About the EU
European politics and legislation increasingly affect local affairs. Around 70 percent of the legal framework which cities work with every day originate from the European institutions.
Dealing with European politics and understanding international decision-making processes has therefore become more and more important.
The EU in brief
The EU is a unique economic and political union between European countries. It is not a state or a confederation of states, however its member states have set up the European institutions to which they have delegated some of their national responsibilities. In this way, challenges that do not know national borders like climate change can be commonly addressed on the European level.
The European Union was created in the aftermath of the Second World War and served primarily to ensure peace and prosperity. The initial idea was to concentrate on trade and economy, linking the countries together and thus avoiding conflict.
Over the past decades, the EU has gradually expanded both by receiving more competences from its member states and the admission of new member states.
Have your say - citizen participation in the European Union
Although many perceive the European Union as far away, all European citizens have the right to democratic participation in European decision-making processes. The European elections which take place every five years are only one way to do so.
More possibilities include:
Contact your MEP
19 politicians from North Rhine-Westphalia are currently represented in the European Parliament. Dietmar Köster (SPD) is the person to contact if you are from the cities of Bochum, Bottrop, Dortmund, Gelsenkirchen, Hamm, Herne and Münster or the districts of Borken, Coesfeld, Ennepe-Ruhr, Steinfurt, Unna and Warendorf.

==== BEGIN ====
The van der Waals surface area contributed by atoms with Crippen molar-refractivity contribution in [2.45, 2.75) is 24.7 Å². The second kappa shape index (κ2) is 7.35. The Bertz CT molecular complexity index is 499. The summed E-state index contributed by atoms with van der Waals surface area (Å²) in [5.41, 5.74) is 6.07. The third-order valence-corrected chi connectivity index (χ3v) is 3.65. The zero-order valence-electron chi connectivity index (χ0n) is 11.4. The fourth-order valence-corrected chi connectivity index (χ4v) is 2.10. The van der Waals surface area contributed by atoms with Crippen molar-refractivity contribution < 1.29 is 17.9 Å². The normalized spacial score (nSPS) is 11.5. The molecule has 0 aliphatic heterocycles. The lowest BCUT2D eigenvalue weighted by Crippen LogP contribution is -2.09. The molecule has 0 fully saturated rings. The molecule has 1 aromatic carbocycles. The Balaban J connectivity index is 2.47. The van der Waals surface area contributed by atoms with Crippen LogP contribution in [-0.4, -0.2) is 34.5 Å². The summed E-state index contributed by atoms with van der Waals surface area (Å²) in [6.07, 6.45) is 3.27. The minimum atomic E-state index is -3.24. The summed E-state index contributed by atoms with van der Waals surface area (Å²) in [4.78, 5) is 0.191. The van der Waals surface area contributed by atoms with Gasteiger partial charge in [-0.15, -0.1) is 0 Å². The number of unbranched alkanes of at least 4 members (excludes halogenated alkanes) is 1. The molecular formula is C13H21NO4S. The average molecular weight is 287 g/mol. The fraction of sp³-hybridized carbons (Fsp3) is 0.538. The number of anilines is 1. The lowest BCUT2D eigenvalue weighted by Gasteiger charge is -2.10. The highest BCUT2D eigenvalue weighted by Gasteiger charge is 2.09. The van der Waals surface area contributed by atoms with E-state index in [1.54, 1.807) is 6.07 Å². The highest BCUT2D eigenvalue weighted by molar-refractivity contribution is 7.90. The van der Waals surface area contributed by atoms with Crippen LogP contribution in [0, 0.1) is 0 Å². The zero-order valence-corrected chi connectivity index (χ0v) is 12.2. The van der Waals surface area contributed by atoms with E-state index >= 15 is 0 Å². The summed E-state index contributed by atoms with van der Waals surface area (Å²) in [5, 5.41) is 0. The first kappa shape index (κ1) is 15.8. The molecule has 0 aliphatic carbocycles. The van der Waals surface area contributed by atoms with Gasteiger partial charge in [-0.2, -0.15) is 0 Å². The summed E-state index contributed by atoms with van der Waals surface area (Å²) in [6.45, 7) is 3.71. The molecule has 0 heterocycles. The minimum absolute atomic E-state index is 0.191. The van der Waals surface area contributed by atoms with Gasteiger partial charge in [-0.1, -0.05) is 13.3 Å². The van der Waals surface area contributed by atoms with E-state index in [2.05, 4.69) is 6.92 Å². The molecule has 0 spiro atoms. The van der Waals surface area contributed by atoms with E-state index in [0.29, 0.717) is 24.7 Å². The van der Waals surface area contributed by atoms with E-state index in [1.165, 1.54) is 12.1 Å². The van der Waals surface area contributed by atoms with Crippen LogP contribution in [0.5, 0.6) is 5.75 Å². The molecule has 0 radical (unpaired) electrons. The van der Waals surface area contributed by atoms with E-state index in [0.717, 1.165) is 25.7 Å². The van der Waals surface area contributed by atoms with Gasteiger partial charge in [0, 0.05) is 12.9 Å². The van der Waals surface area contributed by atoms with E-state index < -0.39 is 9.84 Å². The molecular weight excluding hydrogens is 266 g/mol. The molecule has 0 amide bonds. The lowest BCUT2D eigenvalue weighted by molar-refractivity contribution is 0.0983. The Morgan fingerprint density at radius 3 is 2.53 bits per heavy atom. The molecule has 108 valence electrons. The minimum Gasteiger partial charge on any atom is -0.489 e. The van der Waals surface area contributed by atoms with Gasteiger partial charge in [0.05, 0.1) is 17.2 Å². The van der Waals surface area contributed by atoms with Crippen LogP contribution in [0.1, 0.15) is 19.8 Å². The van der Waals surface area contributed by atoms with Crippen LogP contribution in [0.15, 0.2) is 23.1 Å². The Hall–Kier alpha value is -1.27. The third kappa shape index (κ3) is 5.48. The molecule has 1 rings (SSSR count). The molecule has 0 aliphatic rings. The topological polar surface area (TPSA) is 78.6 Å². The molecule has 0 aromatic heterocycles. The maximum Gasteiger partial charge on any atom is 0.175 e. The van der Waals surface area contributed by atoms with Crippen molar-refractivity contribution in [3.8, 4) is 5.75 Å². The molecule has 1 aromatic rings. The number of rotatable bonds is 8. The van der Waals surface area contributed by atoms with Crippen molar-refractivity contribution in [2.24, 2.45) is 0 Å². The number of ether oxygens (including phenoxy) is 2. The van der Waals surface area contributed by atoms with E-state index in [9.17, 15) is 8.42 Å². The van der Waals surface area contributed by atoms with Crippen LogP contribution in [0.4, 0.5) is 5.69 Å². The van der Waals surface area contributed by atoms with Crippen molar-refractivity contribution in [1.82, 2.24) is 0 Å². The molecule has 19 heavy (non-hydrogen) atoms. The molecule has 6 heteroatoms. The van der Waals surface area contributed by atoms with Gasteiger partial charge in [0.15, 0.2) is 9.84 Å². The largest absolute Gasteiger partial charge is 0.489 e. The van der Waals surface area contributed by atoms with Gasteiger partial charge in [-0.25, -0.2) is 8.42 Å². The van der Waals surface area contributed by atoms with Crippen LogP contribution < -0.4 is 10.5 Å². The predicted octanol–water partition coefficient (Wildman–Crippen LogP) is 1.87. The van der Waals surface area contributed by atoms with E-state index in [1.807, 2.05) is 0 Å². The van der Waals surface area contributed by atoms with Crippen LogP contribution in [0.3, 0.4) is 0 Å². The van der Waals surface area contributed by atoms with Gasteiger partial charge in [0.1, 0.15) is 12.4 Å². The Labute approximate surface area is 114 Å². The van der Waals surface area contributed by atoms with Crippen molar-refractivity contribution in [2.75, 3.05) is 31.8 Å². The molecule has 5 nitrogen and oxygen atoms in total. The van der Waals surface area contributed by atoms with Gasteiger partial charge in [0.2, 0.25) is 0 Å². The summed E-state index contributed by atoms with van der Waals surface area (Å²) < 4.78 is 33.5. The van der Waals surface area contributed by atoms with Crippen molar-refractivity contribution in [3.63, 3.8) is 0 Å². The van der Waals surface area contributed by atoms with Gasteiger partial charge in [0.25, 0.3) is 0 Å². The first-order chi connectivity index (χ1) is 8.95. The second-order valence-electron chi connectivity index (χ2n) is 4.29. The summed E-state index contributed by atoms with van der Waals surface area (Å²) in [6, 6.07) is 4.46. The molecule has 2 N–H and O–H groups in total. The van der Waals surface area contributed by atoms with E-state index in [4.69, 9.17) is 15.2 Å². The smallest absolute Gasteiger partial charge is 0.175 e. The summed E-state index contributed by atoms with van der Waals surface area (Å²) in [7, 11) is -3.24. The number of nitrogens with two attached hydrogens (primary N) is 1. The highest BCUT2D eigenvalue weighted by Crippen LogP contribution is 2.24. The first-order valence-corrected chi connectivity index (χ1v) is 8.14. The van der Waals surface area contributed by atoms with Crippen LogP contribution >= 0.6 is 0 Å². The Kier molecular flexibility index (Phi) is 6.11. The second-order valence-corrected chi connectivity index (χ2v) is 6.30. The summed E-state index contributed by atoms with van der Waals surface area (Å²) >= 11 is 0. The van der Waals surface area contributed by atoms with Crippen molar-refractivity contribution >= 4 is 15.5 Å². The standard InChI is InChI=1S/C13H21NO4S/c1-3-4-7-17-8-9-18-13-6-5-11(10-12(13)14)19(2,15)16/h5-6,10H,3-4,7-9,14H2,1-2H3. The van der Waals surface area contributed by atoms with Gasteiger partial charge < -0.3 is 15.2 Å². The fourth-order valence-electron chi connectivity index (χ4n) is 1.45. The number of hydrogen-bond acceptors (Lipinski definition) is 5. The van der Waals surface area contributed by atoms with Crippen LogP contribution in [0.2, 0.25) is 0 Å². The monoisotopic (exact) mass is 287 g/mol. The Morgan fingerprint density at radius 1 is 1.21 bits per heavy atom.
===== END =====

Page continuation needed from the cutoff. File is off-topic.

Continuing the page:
Dennis Radtke (CDU), Terry Reintke (The Greens) as well as Guido Reil (AfD) also represent the Ruhr region.
The European Union regularly conducts public consultations through which European citizens can express their views on European policies.
Every European citizen has the right to submit a petition to the European Parliament. For instance the European Parliament can be asked to comment on specific issues that fall under the EU’s competences.
European citizens’ initiative
With the European citizens’ initiative EU citizens are able to call on the European Commission to propose new legislation. In order for the EU to deal with a specific subject 1 million signatures from citizens living in at least a quarter of all EU member states must be collected.
Contact the European Ombudsman
The European Ombudsman Emily O’Reilly is the person to contact if you want to make a complaint against a European institution. EU citizens as well as companies and organisations based in the EU can file a complaint with the European Ombudsman online or via post.